Food at the Tipping Point: Ways Forward from a Food System in Crisis presents:
Completing the Circle: A Path Towards Nutrient Circularity in Food Systems
Can we achieve balance in the nutrient cycle? In an ideal world the nutrients in soil, such as phosphorus and nitrogen, flow through the entire food system, growing into plants, which animals and humans eat, and eventually those same nutrients return back to the soil, beginning the cycle once again. But in our food system, we are failing to meet the potential of nutrient circularity, leading to an excess of nutrients in some areas and a deficiency in others, causing problems from pollution to depleted soils and food insecurity.
From production to consumption, recovery to waste back to production, the first webinar of our speaker series explores how we can bridge the gap between our food and waste systems, and pave the path forward to nutrient circularity.
Join us for a virtual panel discussion followed by a 30-minute Q&A session with panelists that are working towards nutrient circularity at different stages of the system. Registration is free.
Graham MacDonald is an Associate Professor in the Department of Geography at McGill University, where he is involved with the interfaculty undergraduate program in Sustainability, Science and Society. His interdisciplinary research sits at the intersection of land use, food systems, and biogeochemistry and spans scales from local urban farms to global croplands. Graham received a Ph.D. in Natural Resource Sciences from McGill in 2013 and was previously a postdoctoral researcher with the Global Landscapes Initiative at the University of Minnesota.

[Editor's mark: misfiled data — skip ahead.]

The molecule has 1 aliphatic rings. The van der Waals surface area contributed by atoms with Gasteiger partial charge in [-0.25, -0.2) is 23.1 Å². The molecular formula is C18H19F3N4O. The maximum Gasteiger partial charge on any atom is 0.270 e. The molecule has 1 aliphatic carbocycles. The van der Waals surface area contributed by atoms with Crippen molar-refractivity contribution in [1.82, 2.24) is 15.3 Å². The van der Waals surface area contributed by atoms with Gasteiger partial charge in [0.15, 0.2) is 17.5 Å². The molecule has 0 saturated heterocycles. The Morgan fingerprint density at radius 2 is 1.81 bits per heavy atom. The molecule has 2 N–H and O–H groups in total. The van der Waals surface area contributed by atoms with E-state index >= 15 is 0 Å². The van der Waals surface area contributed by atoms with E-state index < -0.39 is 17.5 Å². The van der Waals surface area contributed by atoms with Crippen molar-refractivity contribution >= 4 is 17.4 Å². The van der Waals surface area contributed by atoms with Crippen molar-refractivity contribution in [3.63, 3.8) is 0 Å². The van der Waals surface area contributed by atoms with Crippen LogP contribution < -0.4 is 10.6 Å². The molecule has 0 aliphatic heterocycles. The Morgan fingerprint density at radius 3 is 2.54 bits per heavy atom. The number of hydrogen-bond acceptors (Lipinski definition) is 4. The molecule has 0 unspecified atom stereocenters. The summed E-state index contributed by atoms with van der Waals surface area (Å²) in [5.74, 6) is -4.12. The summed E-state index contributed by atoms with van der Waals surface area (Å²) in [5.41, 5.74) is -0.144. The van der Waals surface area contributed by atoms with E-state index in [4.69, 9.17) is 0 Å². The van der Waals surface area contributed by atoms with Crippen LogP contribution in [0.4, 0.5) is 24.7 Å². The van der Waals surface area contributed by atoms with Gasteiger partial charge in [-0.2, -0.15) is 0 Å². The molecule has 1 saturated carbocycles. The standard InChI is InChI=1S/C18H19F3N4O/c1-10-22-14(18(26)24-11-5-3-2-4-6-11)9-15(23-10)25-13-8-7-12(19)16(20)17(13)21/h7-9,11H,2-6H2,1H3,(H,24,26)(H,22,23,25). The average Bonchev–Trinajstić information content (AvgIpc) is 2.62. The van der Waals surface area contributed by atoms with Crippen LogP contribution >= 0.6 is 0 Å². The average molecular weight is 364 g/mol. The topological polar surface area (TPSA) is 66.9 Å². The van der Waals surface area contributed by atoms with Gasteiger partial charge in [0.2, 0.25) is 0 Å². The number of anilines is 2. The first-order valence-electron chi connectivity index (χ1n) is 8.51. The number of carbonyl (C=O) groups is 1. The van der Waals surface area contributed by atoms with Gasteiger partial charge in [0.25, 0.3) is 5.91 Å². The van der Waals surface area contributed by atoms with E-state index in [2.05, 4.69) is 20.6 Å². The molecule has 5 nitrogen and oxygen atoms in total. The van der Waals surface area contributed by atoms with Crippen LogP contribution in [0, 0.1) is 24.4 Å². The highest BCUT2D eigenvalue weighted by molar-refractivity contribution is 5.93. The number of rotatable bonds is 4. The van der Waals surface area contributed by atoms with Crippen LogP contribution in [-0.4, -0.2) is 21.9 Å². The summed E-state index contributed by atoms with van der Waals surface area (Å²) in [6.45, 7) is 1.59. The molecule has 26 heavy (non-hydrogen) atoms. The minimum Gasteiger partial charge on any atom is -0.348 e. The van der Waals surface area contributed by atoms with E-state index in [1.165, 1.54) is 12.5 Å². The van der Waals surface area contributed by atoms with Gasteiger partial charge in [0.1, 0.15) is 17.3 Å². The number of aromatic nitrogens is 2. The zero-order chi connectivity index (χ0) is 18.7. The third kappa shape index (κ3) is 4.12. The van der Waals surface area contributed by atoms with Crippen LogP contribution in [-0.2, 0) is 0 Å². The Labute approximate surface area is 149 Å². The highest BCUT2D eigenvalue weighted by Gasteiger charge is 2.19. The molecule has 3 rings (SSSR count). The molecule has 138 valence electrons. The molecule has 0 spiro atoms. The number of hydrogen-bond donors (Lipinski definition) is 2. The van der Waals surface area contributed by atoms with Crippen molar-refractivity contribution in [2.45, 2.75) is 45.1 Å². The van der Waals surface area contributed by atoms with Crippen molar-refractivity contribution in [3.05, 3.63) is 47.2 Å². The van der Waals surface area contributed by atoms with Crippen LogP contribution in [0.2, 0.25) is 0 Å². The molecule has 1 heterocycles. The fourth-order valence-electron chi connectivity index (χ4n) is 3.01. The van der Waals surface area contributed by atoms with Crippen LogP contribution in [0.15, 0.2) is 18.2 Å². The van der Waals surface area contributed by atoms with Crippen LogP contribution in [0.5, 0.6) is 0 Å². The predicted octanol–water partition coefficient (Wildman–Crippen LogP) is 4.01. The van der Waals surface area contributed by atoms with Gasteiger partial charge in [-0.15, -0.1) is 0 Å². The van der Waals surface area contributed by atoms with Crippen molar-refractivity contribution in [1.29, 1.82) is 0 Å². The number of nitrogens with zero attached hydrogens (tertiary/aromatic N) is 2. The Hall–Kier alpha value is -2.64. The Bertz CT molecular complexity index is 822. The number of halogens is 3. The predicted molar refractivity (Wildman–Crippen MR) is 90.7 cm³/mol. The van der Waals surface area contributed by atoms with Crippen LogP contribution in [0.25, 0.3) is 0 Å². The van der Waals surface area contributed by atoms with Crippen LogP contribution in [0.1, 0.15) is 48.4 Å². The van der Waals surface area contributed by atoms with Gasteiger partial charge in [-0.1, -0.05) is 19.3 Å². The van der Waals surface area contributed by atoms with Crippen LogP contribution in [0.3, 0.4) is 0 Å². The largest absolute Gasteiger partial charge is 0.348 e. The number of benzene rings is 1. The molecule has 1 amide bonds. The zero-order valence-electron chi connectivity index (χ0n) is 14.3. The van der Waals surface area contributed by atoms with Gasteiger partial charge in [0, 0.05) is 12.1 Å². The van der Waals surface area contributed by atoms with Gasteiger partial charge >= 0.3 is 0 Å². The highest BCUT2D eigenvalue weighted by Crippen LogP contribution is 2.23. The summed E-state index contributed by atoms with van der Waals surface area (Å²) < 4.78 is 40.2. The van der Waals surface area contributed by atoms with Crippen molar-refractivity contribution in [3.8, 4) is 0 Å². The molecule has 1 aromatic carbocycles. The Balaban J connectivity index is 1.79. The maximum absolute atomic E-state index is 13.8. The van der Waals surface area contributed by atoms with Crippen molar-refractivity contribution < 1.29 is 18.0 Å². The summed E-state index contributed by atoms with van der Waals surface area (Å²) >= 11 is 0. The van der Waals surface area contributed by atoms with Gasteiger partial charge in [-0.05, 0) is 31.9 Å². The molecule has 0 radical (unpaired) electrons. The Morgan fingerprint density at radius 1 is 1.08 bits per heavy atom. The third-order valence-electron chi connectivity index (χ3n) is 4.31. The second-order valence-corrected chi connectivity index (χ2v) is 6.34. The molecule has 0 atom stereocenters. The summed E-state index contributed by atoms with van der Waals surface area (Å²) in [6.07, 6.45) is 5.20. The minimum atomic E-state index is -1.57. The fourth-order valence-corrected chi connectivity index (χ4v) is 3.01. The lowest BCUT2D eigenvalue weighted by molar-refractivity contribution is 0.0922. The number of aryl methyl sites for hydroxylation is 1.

Mel Sylvestre has been working on small-scale organic farms for close to 20 years and holds a B.Sc. in Soil and Plant Science from UBC. She is a member of the BC Eco Seed Co-op, sits on an organic certifying committee and works as a verification officer for multiple organic certifying bodies in North America. She moved to Gibsons with her family in 2020 and launched Grounded Acres Organic Farm, a five-acre mixed vegetable farm.
Jessica Regan grew up on a 100 acre farm where her first jobs were picking corn, repairing fences, and feeding animals. She learned the value of hard work, and gained her entrepreneurial spirit at a young age. Since then, Jessica has successfully launched and executed four companies in the social impact space, including FoodMesh, a Vancouver based company helping divert unsold food to higher end uses. Jessica is passionate about sustainable food systems and building social enterprises. She has served on the Vancouver Food Policy Council, and is currently the Vice Chair of KASOW, a Kenyan based charity focusing on micro enterprises and food security, and is a Board of Director for the Gitga’at First Nation Economic Development Council. She is based in Vancouver with her husband and two young children.
Morgan Hamilton is a Masters student in the SoilRes3 lab at UBC exploring the role that biochar can potentially play in strengthening local agricultural landscapes in the face of climate change. Her research examines the effect of low biochar application rates on water and nutrient dynamics in coarse-textured soils. Morgan’s research interests are largely focused on equitable, reasonable, and responsible adaptation solutions to address climate change impacts in the food system. Morgan graduated from the University of British Columbia with a BSc in Global Resource Systems and a focus on Food Systems in North America.
The Food at the Tipping Point: Ways Forward from a Food System in Crisis series is brought to you by the Centre for Sustainable Food Systems (CSFS), the BC Food Web, the Faculty of Land and Food Systems (LFS), and the Royal Bank of Canada. This 10-part speaker series addresses the urgent need for widespread, dramatic change and provides us inspiration and real solutions.